(Re)viewing Culture and Academic Anxieties
Université Paris Nanterre, France
This paper offers a critical examination of academic anxieties and proposes the definition of the concept of “(re)viewing culture”. Drawing on a post-Writing Culture perspective, I wish to further Marcus’ developments on multi-sited ethnography and go beyond the “three sets of methodological anxieties” that he identified. Indeed, I believe that academics are faced with different layers of anxieties in a context marked by the commodification of everyday life, digital capitalism, and new technologies of information and communication that deeply affect the way we conduct research and construct theory. These anxieties are particularly heightened for young scholars facing precarity and professional uncertainty.
The identity of academic disciplines is locked in a reoccurring crisis as the lack of unity makes it difficult for the humanities to fend off attacks from the outside as well as from the inside. This ongoing crisis leads me to review the “canon debates” and the “culture wars” of the 1990s in order to propose a renewed way of defining the humanities. If complex reviews were necessary for the construction of social science, and still are today, they are faced with the increasing challenge of simple viewing. With the rise of alternative media, facts, and realities, E-learning and iWars, we must recognize that we are faced with new forms of digital anxieties. I would like to further this discussion by questioning the effects of digital culture on academic life and even on our selves. Paying attention to the way new technologies affect the self means reviewing academic culture itself, and I argue that we need to allow for renewed “technocritical” perspectives of the classical humanist questions to resonate with contemporary marginal groups.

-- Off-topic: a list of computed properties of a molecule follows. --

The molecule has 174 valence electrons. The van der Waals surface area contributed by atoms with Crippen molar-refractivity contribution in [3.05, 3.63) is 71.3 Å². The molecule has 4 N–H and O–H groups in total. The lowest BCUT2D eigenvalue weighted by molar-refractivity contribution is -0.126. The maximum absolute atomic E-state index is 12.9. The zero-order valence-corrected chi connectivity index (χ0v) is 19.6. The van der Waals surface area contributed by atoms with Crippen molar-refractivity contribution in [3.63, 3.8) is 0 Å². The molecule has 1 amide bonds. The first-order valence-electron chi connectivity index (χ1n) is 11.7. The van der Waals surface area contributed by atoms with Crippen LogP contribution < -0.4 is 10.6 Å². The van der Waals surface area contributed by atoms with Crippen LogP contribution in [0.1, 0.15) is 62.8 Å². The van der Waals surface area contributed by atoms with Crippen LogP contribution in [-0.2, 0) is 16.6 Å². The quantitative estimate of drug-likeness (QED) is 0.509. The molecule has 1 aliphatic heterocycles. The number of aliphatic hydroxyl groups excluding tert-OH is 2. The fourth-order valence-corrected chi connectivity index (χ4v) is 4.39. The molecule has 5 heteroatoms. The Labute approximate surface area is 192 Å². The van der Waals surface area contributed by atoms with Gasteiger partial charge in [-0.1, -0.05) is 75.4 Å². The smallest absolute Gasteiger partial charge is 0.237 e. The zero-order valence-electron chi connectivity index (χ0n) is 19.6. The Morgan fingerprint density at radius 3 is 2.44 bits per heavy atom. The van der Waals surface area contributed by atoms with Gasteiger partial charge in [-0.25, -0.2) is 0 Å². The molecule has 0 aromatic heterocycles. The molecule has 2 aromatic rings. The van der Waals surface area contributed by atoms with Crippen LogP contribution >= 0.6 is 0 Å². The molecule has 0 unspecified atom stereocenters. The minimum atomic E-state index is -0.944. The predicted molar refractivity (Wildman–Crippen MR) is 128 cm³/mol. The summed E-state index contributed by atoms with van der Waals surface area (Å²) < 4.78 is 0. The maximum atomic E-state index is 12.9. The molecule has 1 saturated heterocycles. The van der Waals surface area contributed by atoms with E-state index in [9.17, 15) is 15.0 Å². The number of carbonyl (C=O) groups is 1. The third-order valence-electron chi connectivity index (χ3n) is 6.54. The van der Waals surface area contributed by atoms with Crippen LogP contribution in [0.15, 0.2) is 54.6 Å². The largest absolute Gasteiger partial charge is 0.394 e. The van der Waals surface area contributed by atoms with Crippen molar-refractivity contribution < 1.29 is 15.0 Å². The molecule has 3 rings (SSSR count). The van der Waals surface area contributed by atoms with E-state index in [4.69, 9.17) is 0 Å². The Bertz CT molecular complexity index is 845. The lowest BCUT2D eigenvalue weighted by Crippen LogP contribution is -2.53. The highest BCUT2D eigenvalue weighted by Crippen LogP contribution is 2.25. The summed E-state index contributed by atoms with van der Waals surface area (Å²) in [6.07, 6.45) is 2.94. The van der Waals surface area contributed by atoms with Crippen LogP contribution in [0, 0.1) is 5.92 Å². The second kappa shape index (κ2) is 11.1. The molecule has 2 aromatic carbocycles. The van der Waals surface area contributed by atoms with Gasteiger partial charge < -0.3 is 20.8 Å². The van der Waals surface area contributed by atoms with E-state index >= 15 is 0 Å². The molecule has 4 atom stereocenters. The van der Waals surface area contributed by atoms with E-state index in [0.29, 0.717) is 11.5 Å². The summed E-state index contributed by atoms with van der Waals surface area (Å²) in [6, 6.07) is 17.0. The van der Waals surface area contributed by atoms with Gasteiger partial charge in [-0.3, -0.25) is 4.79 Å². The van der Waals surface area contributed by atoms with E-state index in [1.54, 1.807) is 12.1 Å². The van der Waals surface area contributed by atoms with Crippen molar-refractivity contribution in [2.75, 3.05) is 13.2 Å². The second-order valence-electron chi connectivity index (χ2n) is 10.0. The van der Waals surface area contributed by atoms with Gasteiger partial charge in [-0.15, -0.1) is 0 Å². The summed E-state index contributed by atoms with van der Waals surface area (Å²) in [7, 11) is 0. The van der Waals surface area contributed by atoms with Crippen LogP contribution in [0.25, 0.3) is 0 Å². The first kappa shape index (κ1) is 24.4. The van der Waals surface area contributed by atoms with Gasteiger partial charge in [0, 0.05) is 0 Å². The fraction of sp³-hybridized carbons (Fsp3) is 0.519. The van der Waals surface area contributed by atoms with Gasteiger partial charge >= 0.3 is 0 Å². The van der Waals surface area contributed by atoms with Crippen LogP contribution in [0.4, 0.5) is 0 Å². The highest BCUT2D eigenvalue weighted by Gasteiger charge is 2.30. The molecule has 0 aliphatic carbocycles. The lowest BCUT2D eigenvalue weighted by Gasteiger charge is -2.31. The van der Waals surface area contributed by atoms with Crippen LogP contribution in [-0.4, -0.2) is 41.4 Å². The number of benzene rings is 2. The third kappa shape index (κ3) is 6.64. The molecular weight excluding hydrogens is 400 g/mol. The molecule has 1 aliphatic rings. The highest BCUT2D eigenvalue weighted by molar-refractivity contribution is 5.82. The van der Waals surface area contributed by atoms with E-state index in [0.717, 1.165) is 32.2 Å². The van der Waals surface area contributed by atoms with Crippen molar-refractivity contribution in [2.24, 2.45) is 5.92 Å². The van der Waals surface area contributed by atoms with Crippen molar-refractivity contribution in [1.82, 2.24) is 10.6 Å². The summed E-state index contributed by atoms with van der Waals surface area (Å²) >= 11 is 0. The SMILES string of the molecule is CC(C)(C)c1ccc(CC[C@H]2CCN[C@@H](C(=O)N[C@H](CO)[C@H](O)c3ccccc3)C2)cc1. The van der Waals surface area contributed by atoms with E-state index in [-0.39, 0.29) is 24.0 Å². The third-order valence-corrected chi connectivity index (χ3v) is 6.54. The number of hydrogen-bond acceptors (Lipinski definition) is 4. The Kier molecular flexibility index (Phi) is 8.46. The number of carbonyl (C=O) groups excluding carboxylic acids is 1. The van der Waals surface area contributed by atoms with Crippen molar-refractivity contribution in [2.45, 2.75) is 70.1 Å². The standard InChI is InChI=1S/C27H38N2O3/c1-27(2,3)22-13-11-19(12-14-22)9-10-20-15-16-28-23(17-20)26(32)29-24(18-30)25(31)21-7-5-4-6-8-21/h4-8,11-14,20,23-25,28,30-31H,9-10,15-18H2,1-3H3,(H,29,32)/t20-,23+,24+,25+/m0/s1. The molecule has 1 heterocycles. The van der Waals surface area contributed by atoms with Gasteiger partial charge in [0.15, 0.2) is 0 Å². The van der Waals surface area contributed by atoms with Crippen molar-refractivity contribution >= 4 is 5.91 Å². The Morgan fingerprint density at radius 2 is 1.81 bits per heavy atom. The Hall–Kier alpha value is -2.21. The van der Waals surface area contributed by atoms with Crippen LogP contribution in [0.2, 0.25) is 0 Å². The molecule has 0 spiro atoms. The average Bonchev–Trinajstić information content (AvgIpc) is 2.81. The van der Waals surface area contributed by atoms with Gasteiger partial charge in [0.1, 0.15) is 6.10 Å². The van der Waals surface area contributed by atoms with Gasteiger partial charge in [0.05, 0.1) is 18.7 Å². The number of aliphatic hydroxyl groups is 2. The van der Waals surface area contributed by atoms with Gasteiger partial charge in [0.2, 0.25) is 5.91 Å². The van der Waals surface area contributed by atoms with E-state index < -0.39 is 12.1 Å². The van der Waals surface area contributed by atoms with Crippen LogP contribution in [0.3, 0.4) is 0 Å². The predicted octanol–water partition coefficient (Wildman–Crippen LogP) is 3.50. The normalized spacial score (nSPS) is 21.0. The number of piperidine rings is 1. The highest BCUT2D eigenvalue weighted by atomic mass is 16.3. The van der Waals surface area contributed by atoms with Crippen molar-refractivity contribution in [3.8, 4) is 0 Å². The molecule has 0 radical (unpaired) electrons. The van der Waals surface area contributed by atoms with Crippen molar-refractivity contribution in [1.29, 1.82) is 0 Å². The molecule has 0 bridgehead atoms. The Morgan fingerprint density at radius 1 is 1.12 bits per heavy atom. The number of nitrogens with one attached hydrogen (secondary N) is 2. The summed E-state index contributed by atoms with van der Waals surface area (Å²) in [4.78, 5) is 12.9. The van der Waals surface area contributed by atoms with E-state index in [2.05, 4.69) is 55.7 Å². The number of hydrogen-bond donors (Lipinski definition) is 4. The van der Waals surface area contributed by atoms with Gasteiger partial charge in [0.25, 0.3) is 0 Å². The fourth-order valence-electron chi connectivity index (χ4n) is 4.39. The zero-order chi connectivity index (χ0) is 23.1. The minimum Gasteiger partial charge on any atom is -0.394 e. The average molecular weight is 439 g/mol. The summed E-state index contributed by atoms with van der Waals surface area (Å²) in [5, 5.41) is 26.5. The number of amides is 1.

For a New Sociology of Literature: Befriending Sociology and Aesthetics
Masaryk University, Czech Republic
When analyzing literary fiction, sociologists still tend to the well-accustomed boundaries between the literary and the sociological, thus leaving literature dissected and stripped of its aesthetic qualities. Instead, I focus on the process of meaning-making as it occurs within the interaction between the reader and the novel. In return, it allows me to capture those aspects of understanding of social experience that are usually ‘lost in translation’ between fictional and sociological genres. My major claims are that, first, when referring to social reality, both sociological and literary texts employ aesthetic function to mediate understanding for the reader. Second, within literary genre, the aesthetic function operates on a much larger scale, which makes the texts especially suitable to communicate the existential and emotional aspects of social reality. Third, to maximize the benefit from the sociological inquiry of literature, we must treat the aesthetic function with due care, that is, we must be particularly sensitive towards the subtlety and ambiguity of meaning mediated by the aesthetic function. The research model I propose for a ‘new sociology of literature’ adopts the concept of landscape of meaning developed by Isaac Reed in combination with aesthetic structuralism of Czech linguist Jan Mukařovský. This model will be demonstrated through an analysis of the Czech novel Sestra (published in English as City Sister Silver) by Jáchym Topol.